The Loadown was featured in a piece by Alex Konrad that appeared on forbes.com yesterday: ‘How Amazon-Style Pricing And Portfolio Tactics Can Hack The Crowded App Market.’ The article included insights on the role of pricing optimization and portfolio diversification in app discovery.
Here are some highlights:
– … for those who aren’t a Top 10 viral hit or willing to spend millions on marketing like Game Of War’s pricey Kate Upton campaign, regular price adjustments can help surface an app back from the purgatory of the App Store’s (figurative) back shelves.
– The most room to maneuver and benefit comes with apps that are priced more than $0.99 and thus have more potential to discount or boost prices incrementally. But even switching apps from periods of free sales to paid stretches can improve performance, the Loadown team says.
– In a 39-week study of about 7,6000 apps from 4,000 sellers, sellers expanding into a new category instead of launching their first app saw a 15% bump on top-grossing charts for each additional category they entered. (study by Arizona State University’s W.P. Carey School of Business)
For more information about our dynamic app pricing optimization service, to start a free pilot for your apps and get significant increases in both downloads and revenue, contact us at firstname.lastname@example.org.
In continuation of our paid apps vs free apps theme and our Part 1 focused on a daily analysis of app turnover in Apple’s iPhone and iPad Top 400 lists (now Top 200 lists), we looked at how this app turnover differs by genres/categories. Why is app turnover important: because, as entries/exits into the top ranks increase, it improves the chances of a new app to be found and therefore provides an indication of which business model (i.e. paid or free) or genre/category offers the best opportunity for discovery.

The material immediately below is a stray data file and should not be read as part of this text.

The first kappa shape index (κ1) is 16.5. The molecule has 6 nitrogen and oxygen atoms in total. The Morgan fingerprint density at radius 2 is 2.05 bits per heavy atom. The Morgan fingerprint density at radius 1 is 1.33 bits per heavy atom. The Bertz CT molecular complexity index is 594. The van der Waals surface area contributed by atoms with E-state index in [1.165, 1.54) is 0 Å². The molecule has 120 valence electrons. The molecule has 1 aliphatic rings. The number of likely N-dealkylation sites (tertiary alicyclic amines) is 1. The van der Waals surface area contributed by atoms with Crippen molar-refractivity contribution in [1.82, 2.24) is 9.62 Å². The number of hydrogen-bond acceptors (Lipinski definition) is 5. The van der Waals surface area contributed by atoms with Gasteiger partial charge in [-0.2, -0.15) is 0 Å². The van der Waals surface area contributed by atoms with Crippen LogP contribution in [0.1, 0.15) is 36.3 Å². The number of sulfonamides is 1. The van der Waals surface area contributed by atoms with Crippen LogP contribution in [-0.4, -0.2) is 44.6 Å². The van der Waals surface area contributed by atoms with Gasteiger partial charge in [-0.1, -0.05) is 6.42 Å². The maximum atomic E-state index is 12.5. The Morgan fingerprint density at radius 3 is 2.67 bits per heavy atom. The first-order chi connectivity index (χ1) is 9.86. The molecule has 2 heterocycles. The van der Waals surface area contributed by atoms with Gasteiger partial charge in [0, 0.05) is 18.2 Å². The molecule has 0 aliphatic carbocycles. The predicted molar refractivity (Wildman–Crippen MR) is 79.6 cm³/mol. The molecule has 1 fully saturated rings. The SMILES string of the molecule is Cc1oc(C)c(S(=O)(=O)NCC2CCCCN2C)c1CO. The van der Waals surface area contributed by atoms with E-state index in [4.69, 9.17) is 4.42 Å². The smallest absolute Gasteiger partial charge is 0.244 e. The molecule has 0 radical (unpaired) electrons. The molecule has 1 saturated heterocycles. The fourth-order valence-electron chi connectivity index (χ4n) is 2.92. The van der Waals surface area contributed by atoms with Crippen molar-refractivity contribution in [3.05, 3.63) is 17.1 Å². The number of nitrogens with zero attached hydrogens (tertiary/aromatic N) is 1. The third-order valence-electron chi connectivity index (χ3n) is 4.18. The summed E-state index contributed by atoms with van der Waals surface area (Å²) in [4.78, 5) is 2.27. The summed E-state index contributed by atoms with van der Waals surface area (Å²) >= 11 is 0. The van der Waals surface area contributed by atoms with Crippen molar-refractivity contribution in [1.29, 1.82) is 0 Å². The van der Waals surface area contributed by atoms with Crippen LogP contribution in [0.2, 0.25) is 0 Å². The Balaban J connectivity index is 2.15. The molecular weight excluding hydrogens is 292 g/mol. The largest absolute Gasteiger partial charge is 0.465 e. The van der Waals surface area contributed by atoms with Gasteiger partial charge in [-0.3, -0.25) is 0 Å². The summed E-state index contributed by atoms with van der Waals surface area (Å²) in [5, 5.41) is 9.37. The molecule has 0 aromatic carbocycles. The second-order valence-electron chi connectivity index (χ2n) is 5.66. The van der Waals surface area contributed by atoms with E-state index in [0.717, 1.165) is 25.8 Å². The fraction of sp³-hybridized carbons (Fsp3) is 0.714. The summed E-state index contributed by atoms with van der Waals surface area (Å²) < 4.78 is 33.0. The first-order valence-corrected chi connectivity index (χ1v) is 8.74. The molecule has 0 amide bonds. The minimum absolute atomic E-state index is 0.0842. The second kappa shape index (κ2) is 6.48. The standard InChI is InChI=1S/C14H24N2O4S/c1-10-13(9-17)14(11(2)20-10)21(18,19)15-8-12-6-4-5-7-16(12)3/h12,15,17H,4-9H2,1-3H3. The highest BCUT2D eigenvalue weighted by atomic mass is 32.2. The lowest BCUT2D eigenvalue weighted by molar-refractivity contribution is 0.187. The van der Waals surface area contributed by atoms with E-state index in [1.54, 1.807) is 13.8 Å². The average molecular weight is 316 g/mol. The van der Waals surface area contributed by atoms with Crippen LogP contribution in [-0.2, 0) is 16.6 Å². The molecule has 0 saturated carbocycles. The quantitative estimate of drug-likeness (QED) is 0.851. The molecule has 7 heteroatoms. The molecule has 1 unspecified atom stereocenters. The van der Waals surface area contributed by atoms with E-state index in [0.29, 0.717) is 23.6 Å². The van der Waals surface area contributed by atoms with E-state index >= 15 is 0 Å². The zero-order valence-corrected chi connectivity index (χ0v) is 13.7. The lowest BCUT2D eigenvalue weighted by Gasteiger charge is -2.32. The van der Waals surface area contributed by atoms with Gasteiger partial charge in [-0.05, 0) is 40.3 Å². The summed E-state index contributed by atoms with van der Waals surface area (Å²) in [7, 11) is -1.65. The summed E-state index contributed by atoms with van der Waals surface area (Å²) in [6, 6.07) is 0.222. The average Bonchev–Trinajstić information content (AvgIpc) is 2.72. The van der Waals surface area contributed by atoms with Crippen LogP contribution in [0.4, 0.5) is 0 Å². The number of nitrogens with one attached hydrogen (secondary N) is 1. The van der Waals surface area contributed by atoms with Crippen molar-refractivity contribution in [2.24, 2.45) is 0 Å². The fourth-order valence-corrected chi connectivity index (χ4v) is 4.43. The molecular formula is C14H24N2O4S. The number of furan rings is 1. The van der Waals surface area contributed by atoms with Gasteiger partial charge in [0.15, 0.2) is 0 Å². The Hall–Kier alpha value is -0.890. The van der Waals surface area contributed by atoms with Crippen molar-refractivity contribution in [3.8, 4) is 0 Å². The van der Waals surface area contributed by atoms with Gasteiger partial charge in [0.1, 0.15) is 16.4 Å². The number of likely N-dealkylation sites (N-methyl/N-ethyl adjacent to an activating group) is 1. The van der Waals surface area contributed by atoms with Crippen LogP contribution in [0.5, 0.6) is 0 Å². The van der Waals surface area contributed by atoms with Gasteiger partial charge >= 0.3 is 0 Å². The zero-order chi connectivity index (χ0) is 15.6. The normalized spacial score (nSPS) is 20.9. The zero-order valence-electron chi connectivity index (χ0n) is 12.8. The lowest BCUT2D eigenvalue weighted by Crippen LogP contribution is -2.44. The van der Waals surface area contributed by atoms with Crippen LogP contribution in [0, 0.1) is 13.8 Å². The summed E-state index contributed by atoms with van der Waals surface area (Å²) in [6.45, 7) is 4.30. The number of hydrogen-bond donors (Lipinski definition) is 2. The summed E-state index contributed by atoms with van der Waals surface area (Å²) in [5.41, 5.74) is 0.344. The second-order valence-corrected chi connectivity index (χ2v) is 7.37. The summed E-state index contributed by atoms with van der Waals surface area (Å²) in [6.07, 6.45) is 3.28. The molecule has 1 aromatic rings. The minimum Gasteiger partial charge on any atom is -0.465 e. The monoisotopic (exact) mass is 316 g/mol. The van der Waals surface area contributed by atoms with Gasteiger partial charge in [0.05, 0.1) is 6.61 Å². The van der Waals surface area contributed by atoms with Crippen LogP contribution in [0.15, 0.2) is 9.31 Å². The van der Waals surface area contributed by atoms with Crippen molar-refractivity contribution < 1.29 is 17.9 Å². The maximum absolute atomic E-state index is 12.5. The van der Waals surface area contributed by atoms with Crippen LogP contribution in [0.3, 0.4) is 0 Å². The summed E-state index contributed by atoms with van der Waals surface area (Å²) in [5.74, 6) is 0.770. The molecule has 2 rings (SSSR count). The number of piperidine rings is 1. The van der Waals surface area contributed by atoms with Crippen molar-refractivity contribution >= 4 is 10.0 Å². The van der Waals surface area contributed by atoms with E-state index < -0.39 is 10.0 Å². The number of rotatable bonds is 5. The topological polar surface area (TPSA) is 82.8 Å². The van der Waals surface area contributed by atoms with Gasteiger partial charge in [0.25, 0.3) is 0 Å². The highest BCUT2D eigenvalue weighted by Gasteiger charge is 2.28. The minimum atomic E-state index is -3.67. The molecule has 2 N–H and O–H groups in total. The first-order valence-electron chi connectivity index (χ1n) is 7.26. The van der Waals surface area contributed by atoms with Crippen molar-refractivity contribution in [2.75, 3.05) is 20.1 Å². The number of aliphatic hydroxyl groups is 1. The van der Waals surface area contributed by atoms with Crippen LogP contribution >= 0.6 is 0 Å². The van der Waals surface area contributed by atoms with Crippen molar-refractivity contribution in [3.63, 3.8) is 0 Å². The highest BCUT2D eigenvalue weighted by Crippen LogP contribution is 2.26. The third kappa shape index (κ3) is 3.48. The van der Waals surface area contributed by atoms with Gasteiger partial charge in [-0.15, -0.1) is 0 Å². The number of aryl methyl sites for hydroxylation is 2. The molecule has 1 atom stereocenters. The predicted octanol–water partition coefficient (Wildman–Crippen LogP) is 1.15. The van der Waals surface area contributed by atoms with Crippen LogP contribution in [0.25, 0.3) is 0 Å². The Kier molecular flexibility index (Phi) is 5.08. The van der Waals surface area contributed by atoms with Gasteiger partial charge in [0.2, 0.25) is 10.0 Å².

The two graphs below show, for May 2014, the average daily number of iPhone and iPad apps by genre/category that entered the Top 400 Free, Paid and Grossing ranks (i.e. they had not been ranked the previous day). Based on the data collected, it is clear that most categories of iPhone apps had a greater amount of paid app turnover. The only exceptions that had more free app turnover were the Catalogs, News, Newsstand and Weather genres.
For iPad categories, while close to a third had more free app turnover, most still favored paid app turnover. The most extreme cases of this were the Travel, Lifestyle and Health-Fitness genres with close to 200 new apps entering the top ranks every day.
Whether you are still trying to decide on what business model to follow (paid/free, with/without in-app purchases) or you are trying to further optimize your paid app a better understanding of genre/category dynamics is important. As the data above shows, some categories clearly allow for more newcomers to pierce through the exclusive club of ranked apps. And, in a market with millions of apps, any help can make a difference.
We believe that #PaidAppsRule
Alerts on Steroids”
A description of theloadown.com heard today at a pitch in NYC.
We have been aggregating publicly available information daily for each app in iOS’s USA storefront and use our own algorithms to estimate an app’s downloads. These can be seen on any app page (search for any iOS app at theloadown.com). Today we are releasing our estimated downloads data for 3 other storefronts: UK, Japan and France.
Based on our comparative analysis with real download data, we have good directional and trend estimated download data for both paid and free apps. With regards to total estimated downloads we have been getting relatively good values on paid apps, but could still be quite a bit off for many free apps.
Please remember that these estimates are for informational purposes only.
Someone describing The Loadown at Appnation, NYC
We are building The Loadown to be a platform for mobile app marketers and developers to monitor and respond to daily competitive threats. Over the next few months we will add functionality to help you remain competitive and grow your downloads.